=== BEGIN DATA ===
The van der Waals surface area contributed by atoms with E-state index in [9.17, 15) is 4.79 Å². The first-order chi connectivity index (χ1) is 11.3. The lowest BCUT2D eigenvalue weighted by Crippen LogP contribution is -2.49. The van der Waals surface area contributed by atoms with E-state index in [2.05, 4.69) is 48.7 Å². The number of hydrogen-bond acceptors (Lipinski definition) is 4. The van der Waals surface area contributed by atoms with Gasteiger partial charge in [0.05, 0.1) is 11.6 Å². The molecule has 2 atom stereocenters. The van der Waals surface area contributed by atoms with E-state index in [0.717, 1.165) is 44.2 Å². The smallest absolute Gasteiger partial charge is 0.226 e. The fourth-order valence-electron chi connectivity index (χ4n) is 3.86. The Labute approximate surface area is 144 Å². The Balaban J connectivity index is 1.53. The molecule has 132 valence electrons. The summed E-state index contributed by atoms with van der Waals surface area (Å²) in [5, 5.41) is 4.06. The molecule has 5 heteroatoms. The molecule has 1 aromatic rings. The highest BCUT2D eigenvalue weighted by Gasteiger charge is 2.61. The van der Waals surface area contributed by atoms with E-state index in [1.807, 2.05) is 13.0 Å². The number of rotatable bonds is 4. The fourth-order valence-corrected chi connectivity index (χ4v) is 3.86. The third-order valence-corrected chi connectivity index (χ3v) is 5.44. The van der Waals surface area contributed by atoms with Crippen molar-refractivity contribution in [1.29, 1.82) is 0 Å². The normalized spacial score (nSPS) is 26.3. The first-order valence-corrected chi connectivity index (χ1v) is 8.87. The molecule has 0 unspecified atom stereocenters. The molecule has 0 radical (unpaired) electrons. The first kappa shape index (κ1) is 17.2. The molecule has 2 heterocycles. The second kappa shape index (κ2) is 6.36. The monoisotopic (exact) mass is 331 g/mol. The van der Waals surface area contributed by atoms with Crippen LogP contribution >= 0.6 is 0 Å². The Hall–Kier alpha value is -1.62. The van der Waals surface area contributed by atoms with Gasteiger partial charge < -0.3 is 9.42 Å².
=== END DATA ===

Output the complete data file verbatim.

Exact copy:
The van der Waals surface area contributed by atoms with E-state index in [9.17, 15) is 4.79 Å². The first-order chi connectivity index (χ1) is 11.3. The lowest BCUT2D eigenvalue weighted by Crippen LogP contribution is -2.49. The van der Waals surface area contributed by atoms with E-state index in [2.05, 4.69) is 48.7 Å². The number of hydrogen-bond acceptors (Lipinski definition) is 4. The van der Waals surface area contributed by atoms with Gasteiger partial charge in [0.05, 0.1) is 11.6 Å². The molecule has 2 atom stereocenters. The van der Waals surface area contributed by atoms with E-state index in [0.717, 1.165) is 44.2 Å². The smallest absolute Gasteiger partial charge is 0.226 e. The fourth-order valence-electron chi connectivity index (χ4n) is 3.86. The Labute approximate surface area is 144 Å². The Balaban J connectivity index is 1.53. The molecule has 132 valence electrons. The summed E-state index contributed by atoms with van der Waals surface area (Å²) in [5, 5.41) is 4.06. The molecule has 5 heteroatoms. The molecule has 1 aromatic rings. The highest BCUT2D eigenvalue weighted by Gasteiger charge is 2.61. The van der Waals surface area contributed by atoms with E-state index in [1.807, 2.05) is 13.0 Å². The number of rotatable bonds is 4. The fourth-order valence-corrected chi connectivity index (χ4v) is 3.86. The third-order valence-corrected chi connectivity index (χ3v) is 5.44. The van der Waals surface area contributed by atoms with Crippen molar-refractivity contribution in [1.29, 1.82) is 0 Å². The normalized spacial score (nSPS) is 26.3. The first-order valence-corrected chi connectivity index (χ1v) is 8.87. The molecule has 0 unspecified atom stereocenters. The molecule has 0 radical (unpaired) electrons. The first kappa shape index (κ1) is 17.2. The molecule has 2 heterocycles. The second kappa shape index (κ2) is 6.36. The monoisotopic (exact) mass is 331 g/mol. The van der Waals surface area contributed by atoms with Crippen LogP contribution >= 0.6 is 0 Å². The Hall–Kier alpha value is -1.62. The van der Waals surface area contributed by atoms with Gasteiger partial charge < -0.3 is 9.42 Å².